Oh yeah—there was a game. Twins lost 6-3. The difference in the game was we had the bases loaded in the bottom of the seventh and the man whose name was on the back of my T-Shirt popped out; the Sox had the bases loaded in the top of the eighth and Hermida cleared them with a double.
In the accounts of the game the media mentioned the rain. Our seats in left field are under an upper deck, so we stayed dry. Fortunately there is plenty of room in the concourses to stay dry during rain—plus television stations are all over the ball park.
We eventually went to the Metropolitan Club—I discovered that as a season ticket holder we had access to this fancy place. In the future I might come early and pay an extra five bucks and sit at the tables outside this beautiful restaurant.
For the last two innings we sat with my nephew and his college roommate in seats down the left-field line. We implored the Twins to rally. They did give us some hope. I was a screaming with the crowd when Thome came up as a pinch hitter in the bottom of the eighth. We had two on in the ninth and Cuddyer’s hit initially was a long fly ball to deep in the outfield, but ………………..it died in the mid afternoon air for the final out.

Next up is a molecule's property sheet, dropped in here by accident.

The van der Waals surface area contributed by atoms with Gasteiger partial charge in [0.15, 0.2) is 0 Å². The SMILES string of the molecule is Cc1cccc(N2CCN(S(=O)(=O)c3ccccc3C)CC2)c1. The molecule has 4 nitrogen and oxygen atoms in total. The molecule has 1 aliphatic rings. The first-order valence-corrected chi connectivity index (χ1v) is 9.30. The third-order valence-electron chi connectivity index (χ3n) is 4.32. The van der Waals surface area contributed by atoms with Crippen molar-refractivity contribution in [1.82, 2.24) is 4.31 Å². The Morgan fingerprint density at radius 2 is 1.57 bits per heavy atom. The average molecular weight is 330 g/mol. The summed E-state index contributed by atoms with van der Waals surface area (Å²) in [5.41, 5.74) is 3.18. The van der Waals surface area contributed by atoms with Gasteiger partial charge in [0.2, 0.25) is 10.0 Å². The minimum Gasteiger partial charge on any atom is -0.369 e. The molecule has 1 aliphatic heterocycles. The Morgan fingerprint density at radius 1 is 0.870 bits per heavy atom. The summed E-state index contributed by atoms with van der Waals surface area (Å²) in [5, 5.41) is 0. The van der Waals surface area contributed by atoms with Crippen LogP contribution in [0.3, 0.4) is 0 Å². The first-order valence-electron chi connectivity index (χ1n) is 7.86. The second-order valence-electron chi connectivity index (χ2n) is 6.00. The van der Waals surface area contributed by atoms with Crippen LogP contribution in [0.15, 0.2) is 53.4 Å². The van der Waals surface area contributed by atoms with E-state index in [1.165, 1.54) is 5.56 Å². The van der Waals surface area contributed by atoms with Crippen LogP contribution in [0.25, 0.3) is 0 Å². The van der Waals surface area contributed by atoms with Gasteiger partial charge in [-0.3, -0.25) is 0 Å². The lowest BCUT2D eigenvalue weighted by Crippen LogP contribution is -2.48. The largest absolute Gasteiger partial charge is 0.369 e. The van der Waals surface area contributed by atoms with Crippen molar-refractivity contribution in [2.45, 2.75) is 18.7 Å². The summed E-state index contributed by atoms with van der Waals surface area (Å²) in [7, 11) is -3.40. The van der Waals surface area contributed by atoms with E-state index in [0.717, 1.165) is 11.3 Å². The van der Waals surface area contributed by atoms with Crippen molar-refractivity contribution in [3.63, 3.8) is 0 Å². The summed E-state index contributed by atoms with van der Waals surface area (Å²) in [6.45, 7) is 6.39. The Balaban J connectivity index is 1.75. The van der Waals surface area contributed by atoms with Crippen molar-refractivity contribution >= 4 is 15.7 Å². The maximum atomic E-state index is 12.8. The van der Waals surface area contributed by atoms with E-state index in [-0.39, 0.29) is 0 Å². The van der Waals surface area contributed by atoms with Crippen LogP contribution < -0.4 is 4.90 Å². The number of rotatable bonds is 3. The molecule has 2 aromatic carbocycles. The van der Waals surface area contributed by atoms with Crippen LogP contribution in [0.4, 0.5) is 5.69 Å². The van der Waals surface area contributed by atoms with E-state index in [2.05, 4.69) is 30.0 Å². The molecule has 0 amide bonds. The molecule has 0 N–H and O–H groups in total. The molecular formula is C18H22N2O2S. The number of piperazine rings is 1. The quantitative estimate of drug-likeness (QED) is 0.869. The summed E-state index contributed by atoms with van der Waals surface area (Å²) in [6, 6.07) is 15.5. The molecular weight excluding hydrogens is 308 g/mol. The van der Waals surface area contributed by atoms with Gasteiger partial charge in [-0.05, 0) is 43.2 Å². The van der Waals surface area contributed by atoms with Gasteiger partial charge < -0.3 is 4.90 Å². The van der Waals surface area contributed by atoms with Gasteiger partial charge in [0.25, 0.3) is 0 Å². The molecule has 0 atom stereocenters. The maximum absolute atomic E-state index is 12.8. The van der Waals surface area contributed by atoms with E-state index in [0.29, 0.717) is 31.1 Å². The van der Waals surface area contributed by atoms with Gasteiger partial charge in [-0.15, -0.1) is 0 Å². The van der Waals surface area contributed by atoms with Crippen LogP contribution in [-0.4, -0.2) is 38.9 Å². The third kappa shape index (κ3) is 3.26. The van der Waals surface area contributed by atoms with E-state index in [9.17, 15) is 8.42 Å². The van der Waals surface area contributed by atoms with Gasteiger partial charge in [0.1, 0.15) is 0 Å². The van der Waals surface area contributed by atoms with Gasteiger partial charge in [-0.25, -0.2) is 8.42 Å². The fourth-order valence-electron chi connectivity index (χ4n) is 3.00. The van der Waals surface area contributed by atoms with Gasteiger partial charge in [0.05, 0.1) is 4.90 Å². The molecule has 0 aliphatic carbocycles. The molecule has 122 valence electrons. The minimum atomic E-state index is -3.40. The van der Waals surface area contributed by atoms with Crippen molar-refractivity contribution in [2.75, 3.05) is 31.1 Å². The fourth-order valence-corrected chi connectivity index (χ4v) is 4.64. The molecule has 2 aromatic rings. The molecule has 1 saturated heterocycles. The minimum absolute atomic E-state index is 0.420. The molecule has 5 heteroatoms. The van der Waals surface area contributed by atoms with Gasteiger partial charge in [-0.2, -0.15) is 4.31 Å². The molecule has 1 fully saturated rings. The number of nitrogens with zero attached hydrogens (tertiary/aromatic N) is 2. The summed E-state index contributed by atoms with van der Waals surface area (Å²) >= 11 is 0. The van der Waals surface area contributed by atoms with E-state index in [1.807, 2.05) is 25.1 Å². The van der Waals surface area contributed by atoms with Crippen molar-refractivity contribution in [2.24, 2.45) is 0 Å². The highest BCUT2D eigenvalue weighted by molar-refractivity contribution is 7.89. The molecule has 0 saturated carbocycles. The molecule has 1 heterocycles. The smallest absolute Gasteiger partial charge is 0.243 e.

In between the top and bottom of the eight, I found a Murray’s Steak sandwich. The price was $10.50. It was the worst decision of the day—the sandwich was okay, but it was cold. I should have figured that out. Who is going to make a fresh sandwich when the game is almost over?
We sauntered around the main concourse after the game. We saw Anthony La Planta and Ron Coomer give their post-game analysis. We went to Target Plaza and said goodbye to my nephew. Eventually we found that gate that leads to the North Star train platform. We got on the 4:20 train. We were able to get second level seats in the car. We enjoyed listening to a grandfather teach his three grandkids play cards. They each had their faces painted.
I'm amazed at how far the Twins have come as an organization and as a team. It was only nine years ago that Carl Pohlad tried to contract the team. (I have to admit that as I was enjoying Target Field yesterday a voice inside of me shared that none of what I witnessed would have happened if Carl Pohlad had his way.) Now Minnesotans can enjoy a beautiful stadium while watching a quality team.